Yaḥyā b. Akt̲h̲am

(231 words)

Author(s): Bosworth, C.E.
, Abū Muḥammad al-Marwazi al-Tamīmī, faḳīh who had been a pupil of al-S̲h̲āfiʿī. judge and counsellor of ʿAbbāsid caliphs, d. 242/857. A native of Marw, he became Grand Judge ( ḳāḍī ’l-ḳuḍāt ) of Bag̲h̲dād after having been being appointed judge in Baṣra by al-Ḥasan b. Sahl [ q.v.] in 202/817-18. He soon became a member of al-Maʾmūn’s court circle as an adviser and boon-companion, thus exemplifying a trend under this caliph to take legal scholars rather than administrators as political counsellors. He accompanied al-Maʾmūn to Syria and Egypt …

Yaḥyā b. ʿAlī

(11 words)

[see munad̲j̲d̲j̲im , banu ’l -. 4].

Yaḥyā Bey

(9 words)

(Beg) [see tas̲h̲li̊d̲j̲al i̊ yaḥyā ].

Yaḥyā b. Ḥamza al-ʿAlawī

(412 words)

Author(s): Gelder, G.J.H. van
, rhetorician, Zaydī scholar and imām (669-745/1270-1344; a death date of 749/1348 is also mentioned). Yaḥyā b. Ḥamza b. ʿAlī b. Ibrāhīm al-Ḥusaynī al-ʿAlawī al-Ṭālibī, a versatile and prolific Yemeni scholar, was descended from ʿAlī b. Abī Ṭālib and the imām ʿAlī al-Riḍā [ q.vv.]. He was born in Ṣanʿāʾ and played a role in politics, for after the death of al-Mahdī Muḥammad b. al-Muṭahhar in 729/1329 he ruled over part of Yemen as Zaydī imām under the name al-Muʾayyad bi ’llāh until his death. It is said that the number of quires ( karārīs ) written by him equalled t…

Yaḥyā b. Maʿīn

(220 words)

Author(s): Leemhuis, F.
b. ʿAwn al-Murrī al-G̲h̲aṭafanī al-Bag̲h̲dādī, Abū Zakariyyāʾ , traditionist, b. 158/775 near al-Anbār, d. 233/847 on pilgrimage in Medina. A client ( mawla ) of al-D̲j̲unayd b. ʿAbd al-Raḥmān al-Murrī, he inherited considerable wealth from his father and is reported to have spent it all on the acquisition of ḥadīt̲h̲ . Among his teachers were Sufyān b. ʿUyayna and Ibn al-Mubārak [ q.vv.]. Authorities like Aḥmad b. Ḥanbal, al-Buk̲h̲ārī and Ibn Saʿd are reported to have been among his pupils. Together with Ibn Saʿd and five others, he was ordered in 218/833…

Yaḥyā b. Muḥammad

(1,031 words)

Author(s): Rouaud, A.
, al-Manṣūr al-Mutawakkil, of the Ḥamīd al-Dīn family, from the Ḳāsirm branch, Zaydī Imām and first ruler of the Mutawakkilī Kingdom of Yemen, b. ca . 1869, d. 1948. ¶ On the death in June 1904 of his father Muḥammad b. Yaḥyā Hamfd al-Dīn, who had in 1891 rebelled against the Ottomans, Yaḥyā obtained the bayʿa of most of the tribes and sayyid clans of Yemen and assumed the laḳab of al-Mutawakkil ʿalā ’llāh. Rejecting, like his predecessors, the authority of the Porte, he rose against the Turks and in April 1905 captured the capital Ṣanʿāʾ an…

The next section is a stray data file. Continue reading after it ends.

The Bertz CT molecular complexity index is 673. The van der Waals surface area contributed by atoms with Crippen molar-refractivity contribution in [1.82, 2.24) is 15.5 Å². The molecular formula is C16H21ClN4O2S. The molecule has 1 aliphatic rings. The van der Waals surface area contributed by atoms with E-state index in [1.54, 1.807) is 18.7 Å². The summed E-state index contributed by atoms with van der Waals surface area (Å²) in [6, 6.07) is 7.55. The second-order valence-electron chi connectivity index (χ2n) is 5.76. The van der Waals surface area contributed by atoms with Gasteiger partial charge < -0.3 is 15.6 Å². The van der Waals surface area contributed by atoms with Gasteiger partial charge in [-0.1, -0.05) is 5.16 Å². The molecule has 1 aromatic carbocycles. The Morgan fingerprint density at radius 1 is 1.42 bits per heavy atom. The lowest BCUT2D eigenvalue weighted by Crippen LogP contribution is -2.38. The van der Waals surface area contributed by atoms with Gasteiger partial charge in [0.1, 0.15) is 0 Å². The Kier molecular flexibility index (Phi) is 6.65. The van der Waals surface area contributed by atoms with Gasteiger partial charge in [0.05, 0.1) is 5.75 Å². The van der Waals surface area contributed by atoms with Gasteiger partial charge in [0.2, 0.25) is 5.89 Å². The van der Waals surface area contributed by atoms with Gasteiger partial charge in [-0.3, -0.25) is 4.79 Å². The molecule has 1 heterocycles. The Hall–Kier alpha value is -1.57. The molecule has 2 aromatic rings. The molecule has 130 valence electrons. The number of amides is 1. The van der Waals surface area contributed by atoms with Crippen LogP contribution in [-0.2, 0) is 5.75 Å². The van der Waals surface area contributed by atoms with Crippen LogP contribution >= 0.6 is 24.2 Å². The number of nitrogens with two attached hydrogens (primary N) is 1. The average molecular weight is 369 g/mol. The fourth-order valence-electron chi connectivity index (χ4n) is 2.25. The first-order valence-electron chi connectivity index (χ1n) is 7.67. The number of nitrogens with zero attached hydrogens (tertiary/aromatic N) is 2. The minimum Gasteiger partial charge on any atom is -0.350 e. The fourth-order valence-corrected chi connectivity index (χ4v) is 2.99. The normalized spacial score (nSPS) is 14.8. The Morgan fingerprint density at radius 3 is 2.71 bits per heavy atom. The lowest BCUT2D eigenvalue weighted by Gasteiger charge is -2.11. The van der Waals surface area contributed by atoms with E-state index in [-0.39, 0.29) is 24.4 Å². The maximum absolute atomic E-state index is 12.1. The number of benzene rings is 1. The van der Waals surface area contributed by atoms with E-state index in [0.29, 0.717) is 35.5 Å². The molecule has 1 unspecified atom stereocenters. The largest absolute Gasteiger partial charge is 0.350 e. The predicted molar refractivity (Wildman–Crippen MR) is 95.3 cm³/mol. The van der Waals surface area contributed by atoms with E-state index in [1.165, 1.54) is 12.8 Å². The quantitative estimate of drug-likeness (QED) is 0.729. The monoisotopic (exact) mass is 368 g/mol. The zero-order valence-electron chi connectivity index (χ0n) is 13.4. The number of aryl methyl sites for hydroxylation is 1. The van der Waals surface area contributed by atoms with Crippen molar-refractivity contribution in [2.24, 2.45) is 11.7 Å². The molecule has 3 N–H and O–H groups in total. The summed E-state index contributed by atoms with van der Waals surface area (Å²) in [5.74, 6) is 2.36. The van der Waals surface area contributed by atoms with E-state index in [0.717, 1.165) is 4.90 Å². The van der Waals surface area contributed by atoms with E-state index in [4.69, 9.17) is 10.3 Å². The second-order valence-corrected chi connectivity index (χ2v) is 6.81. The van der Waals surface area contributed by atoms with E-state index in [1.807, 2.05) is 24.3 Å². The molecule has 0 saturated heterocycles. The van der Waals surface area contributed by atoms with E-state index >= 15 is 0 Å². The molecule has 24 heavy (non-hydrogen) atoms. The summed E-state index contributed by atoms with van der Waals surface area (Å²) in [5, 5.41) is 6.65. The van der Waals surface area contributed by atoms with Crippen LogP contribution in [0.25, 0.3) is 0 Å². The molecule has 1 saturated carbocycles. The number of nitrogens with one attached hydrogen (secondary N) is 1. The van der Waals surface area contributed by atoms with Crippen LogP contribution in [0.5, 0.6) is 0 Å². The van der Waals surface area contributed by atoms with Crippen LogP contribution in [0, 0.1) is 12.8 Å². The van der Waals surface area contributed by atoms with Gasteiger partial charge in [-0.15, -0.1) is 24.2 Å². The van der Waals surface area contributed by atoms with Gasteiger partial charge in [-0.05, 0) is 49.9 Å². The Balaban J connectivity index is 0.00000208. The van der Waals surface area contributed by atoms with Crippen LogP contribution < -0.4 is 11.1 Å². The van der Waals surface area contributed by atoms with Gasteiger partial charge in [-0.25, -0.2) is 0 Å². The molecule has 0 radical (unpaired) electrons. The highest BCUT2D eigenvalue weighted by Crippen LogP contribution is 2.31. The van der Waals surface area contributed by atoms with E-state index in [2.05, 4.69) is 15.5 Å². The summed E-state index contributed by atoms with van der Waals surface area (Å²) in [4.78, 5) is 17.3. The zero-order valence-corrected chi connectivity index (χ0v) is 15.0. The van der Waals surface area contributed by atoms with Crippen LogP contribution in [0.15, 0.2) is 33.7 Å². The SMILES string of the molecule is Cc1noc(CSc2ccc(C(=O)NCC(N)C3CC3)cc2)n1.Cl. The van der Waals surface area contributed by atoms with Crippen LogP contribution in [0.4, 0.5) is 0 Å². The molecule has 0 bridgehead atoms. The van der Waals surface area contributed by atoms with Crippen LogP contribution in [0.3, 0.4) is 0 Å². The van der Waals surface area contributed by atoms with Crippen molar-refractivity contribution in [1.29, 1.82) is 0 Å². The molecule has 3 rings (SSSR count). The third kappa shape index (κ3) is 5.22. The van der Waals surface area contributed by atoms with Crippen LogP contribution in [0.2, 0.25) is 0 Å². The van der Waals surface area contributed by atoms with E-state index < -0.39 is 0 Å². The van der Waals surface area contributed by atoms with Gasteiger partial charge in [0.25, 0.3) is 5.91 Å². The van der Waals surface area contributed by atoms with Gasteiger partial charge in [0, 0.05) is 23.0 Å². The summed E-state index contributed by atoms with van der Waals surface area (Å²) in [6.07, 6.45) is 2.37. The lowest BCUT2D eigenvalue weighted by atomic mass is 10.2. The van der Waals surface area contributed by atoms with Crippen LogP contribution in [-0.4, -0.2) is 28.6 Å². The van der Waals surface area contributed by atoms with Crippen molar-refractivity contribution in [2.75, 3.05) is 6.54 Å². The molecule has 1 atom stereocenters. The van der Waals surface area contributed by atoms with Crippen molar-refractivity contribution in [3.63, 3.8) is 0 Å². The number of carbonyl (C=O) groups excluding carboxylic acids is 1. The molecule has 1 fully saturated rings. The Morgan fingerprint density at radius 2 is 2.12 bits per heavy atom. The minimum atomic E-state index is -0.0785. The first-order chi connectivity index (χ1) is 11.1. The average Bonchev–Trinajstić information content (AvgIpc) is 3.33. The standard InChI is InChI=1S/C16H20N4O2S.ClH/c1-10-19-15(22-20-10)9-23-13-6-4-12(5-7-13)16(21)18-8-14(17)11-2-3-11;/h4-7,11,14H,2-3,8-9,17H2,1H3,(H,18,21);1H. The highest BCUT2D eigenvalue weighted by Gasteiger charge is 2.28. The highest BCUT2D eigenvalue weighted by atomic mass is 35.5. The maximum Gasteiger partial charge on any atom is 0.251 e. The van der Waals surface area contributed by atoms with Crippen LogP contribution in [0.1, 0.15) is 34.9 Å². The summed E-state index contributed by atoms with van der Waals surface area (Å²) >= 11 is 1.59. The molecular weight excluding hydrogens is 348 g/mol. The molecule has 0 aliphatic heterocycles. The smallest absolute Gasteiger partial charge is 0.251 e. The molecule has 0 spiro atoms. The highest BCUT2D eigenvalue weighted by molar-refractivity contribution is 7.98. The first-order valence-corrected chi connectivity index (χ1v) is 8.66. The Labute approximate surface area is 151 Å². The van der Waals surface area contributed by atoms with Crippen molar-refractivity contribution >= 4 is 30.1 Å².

Yaḥyā b. Saʿdūn

(7 words)

[see al-Ḳurṭubī ].

Yaḥyā b. Yaḥyā al-Layt̲h̲ī

(796 words)

Author(s): Fierro, Maribel
(d. 234/848), Cordovan faḳīh , descendant of a Berber (Maṣmūda) soldier who entered the Peninsula at the time of the conquest. His family, known as the Banū Abī ʿĪsā, was always closely connected to the Umayyad family whom they served with the pen and the sword. Yaḥyā b. Yaḥyā was the first member of the family to devote himself to religious knowledge ( ʿilm ). He took part in movements of opposition against the Umayyad amīr al-Ḥakam I, being mentioned among the participants in the famous Revolt of the Arrabal (al-Rabaḍ). He …

Yaḥyā b. Zakariyyāʾ

(1,096 words)

Author(s): Rippin, A.
, the New Testament John the Baptist, mentioned by name five times in the Ḳurʾān. The spelling of the name is evidenced from pre-Islamic times and is probably derived from Christian Arabic usage (see J. Horovitz, Koranische Untersuchungen , Berlin 1926, 151-2; A. Jeffery, Foreign vocabulary of the Quran , Baroda 1938, 290-1); Muslim exegetes frequently trace the name from a root sense of “to quicken” or “to make alive” in reference to John’s mother’s barrenness and his people’s absence of faith. In Ḳurʾān, III, 39, John i…

Yaḥyā b. Zayd

(724 words)

Author(s): Madelung, W.
b. ʿAlī b. al-Ḥusayn , ʿAlid fugitive and rebel killed late in 125/summerautumn 743. His mother was Rayṭa, daughter of Abū Hās̲h̲im [ q.v.] b. Muḥammad b. al-Ḥanafiyya. As the eldest son of Zayd b. ʿAlī, he participated in Zayd’s revolt in Kūfa in Muḥarram 122/end of 739. After his father’s death, he escaped, relentlessly sought by Yūsuf b. ʿUmar al-T̲h̲akafī, governor of ʿĪrāḳ [ q.v.] Yaḥyā went first to Nīnawā near Karbalāʾ. He was then given protection by the Umayyad ʿAbd al-Malik b. Bis̲h̲ī b. Marwān, who concealed him in a village owned by him that later became Ḳaṣr Ibn Hubayra [ q.v.]. Afte…

Yaḥyā Haḳḳī

(774 words)

Author(s): Allen, R.M.A.
, a major figure in the development of modern Egyptian fiction, and also a diplomat, critic, and journalist (1905-92). He was born into a distinguished Egyptian family in 1905; his uncle was Maḥmūd Ṭāhir Ḥaḳḳī, author of one of the very first experiments in novel writing in Egypt, Ad̲h̲rāʾ Dins̲h̲awāy (1906). Like many of his literary contemporaries (for example, Muḥammad Ḥusayn Haykal and Tawfīḳ al-Ḥakīm [ q.vv.]) Ḥaḳḳī’s field of study at university was the law, and he graduated in 1925. For a short period he served the legal system in Manfalūt, Upper Egypt, as a muʿāwin

Yaḥyā Kemāl

(422 words)

Author(s): Edith G. Ambros